Established in 2008, Supporting Positive Opportunities with Teens – better known as the SPOT – is a one-stop drop-in center for teens and young adults that provides HIV/STD testing, health care, counseling, social support, case management, substance abuse and more services — all at no cost.
Katie Plax, MD, is one of the founders of the SPOT and its medical director. She is also a professor in the Department of Pediatrics at the School of Medicine and an institute scholar. She answered a few questions for us about the SPOT and its impact.
What is your favorite part about your work with the SPOT?
I love working with youth and working with the SPOT team to help youth succeed. Seeing people grow and develop themselves over time is exciting and rewarding.
What is the relationship of the SPOT to the larger community?
The SPOT has served over 10,000 youth since we opened. Youth come to us from all different places. Many are referred from youth themselves, community-based organizations that serve youth, Division Juvenile Officers, the Children’s Division, teachers, adults who care about youth including parents. Building relationships with all kinds of people in our community is what makes the SPOT – the SPOT. No one agency or person can meet all the needs of youth – it takes a village. Being a part of that village is a privilege.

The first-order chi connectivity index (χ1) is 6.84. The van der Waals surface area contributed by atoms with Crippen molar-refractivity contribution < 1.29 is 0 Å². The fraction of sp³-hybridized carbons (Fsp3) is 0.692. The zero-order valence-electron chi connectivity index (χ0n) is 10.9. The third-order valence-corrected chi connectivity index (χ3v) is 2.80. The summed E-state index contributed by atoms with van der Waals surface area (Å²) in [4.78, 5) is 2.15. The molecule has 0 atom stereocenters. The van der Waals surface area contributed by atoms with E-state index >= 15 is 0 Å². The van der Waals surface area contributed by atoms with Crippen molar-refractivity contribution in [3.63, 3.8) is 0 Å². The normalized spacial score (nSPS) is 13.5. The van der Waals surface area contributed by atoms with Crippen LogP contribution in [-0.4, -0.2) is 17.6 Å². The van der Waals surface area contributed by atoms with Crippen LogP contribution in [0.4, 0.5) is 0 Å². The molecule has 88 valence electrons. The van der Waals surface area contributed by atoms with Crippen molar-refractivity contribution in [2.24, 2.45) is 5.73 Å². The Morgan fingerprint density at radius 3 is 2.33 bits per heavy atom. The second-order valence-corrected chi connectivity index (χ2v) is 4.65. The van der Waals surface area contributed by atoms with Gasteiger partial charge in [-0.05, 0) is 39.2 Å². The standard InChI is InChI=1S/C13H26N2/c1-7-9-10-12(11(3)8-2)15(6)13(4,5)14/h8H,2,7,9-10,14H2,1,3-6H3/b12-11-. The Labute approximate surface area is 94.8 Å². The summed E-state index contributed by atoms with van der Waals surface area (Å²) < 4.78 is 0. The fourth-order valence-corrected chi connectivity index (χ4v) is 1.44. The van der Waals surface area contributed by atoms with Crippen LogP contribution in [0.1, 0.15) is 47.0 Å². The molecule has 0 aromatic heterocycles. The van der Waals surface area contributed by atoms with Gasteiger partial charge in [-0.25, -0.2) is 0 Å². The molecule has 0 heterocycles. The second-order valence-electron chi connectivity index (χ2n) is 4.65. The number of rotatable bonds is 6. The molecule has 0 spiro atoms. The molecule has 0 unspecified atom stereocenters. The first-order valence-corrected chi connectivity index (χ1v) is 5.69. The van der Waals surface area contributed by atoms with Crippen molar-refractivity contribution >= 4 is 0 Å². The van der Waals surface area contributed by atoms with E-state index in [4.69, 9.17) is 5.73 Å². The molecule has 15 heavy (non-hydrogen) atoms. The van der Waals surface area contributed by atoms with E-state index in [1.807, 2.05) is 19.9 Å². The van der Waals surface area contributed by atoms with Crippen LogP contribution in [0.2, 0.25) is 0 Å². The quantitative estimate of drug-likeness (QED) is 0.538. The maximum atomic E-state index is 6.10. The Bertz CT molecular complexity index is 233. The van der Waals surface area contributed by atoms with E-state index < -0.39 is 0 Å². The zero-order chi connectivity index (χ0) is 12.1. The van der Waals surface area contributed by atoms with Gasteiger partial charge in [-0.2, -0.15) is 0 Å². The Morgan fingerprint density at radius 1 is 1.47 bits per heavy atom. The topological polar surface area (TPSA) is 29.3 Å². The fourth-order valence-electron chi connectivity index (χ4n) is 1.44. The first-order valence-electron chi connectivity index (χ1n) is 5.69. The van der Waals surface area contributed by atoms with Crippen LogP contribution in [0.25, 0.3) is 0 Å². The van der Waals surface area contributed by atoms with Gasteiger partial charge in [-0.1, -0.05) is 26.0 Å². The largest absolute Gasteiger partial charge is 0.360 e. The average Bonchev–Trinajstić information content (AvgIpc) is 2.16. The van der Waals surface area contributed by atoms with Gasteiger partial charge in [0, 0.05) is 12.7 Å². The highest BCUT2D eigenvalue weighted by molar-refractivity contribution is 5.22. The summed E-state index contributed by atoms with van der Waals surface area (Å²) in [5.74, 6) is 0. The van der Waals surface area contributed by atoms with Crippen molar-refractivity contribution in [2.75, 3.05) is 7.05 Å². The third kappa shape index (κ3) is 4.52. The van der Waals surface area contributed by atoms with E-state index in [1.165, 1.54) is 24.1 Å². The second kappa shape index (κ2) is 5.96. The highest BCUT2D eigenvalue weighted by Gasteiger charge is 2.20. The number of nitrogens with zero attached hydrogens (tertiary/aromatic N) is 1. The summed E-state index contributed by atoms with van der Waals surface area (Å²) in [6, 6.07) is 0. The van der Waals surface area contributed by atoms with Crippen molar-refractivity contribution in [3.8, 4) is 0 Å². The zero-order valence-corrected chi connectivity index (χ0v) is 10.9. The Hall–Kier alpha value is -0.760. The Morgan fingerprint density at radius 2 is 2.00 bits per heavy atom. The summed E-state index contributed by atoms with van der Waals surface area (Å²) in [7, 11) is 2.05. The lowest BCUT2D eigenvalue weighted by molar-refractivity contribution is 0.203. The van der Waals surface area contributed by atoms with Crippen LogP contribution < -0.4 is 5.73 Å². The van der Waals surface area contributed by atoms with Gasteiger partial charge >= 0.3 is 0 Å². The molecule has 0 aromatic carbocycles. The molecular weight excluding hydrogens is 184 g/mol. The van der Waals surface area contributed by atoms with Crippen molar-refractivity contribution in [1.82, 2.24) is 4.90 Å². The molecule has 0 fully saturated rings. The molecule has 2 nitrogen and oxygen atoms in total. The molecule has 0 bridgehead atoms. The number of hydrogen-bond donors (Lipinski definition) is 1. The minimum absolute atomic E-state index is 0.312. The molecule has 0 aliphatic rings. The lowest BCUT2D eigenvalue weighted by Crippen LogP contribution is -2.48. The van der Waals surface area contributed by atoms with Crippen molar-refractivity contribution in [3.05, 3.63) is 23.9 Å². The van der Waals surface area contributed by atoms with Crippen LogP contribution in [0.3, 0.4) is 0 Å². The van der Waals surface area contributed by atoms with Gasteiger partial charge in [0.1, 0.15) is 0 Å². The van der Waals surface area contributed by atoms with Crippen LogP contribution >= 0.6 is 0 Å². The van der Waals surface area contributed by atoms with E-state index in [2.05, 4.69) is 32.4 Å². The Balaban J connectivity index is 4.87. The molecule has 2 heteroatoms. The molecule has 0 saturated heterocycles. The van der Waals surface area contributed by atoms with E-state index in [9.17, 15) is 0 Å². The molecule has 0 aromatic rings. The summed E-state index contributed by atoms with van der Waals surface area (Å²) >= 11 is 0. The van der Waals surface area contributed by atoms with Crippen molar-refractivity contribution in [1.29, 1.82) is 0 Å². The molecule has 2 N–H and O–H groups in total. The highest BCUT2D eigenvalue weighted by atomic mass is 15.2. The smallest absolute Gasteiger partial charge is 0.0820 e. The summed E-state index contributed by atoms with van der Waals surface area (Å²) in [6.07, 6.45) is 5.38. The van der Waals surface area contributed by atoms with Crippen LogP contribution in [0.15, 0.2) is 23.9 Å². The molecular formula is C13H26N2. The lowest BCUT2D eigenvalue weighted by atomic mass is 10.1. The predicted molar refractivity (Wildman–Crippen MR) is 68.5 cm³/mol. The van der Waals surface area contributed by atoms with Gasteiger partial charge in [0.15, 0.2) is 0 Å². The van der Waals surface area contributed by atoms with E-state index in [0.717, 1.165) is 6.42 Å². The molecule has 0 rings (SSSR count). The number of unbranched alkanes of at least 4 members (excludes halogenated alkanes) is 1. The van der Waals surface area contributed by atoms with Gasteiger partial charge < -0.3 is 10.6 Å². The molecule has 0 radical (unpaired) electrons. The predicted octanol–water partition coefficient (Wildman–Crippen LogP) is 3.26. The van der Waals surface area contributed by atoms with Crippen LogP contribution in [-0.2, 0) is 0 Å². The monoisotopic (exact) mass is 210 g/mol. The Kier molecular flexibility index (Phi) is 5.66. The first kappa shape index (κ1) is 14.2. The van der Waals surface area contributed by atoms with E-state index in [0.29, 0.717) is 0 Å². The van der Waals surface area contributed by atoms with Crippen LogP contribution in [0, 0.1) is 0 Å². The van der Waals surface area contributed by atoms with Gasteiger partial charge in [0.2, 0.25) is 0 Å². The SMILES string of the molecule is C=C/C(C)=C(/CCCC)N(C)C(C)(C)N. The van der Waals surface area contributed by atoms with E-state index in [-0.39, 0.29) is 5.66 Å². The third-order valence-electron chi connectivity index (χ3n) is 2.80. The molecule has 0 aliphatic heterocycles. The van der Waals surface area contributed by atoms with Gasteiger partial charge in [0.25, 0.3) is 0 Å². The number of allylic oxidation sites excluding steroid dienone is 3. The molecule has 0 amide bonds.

How does the SPOT help teens and young adults in St. Louis have better relationships with their peers/families?
The SPOT offers youth a chance to form relationships with trustworthy adults in all different kind of situations – our drop-in space, in a medical encounter, in a therapy appointment to name a few. We hope these interactions help youth practice these safe and respectful interactions with others in their lives. Everyone at the SPOT has a role to play in keeping our space a safe place for all. This means no bullying, threatening or disrespect to another. Keeping the space safe is central to all the work we do with youth.
What kind of relationships have improved because of people’s connections to the SPOT?
Youth have formed trusting relationships with others. Young people have obtained jobs and gone back to school. They have worked to heal themselves and their community. Many are working really hard to be their best selves and I so admire their determination and grit to do this hard work often in the face of many life challenges. That kind of effort inspires me every day.
This post is part of the February 2015 “Relationships” series of the Institute for Public Health’s blog. Subscribe to email updates or follow us on Twitter and Facebook to receive notifications about our latest blog posts.Tags: Community Health, Prevention, Relationships, Teens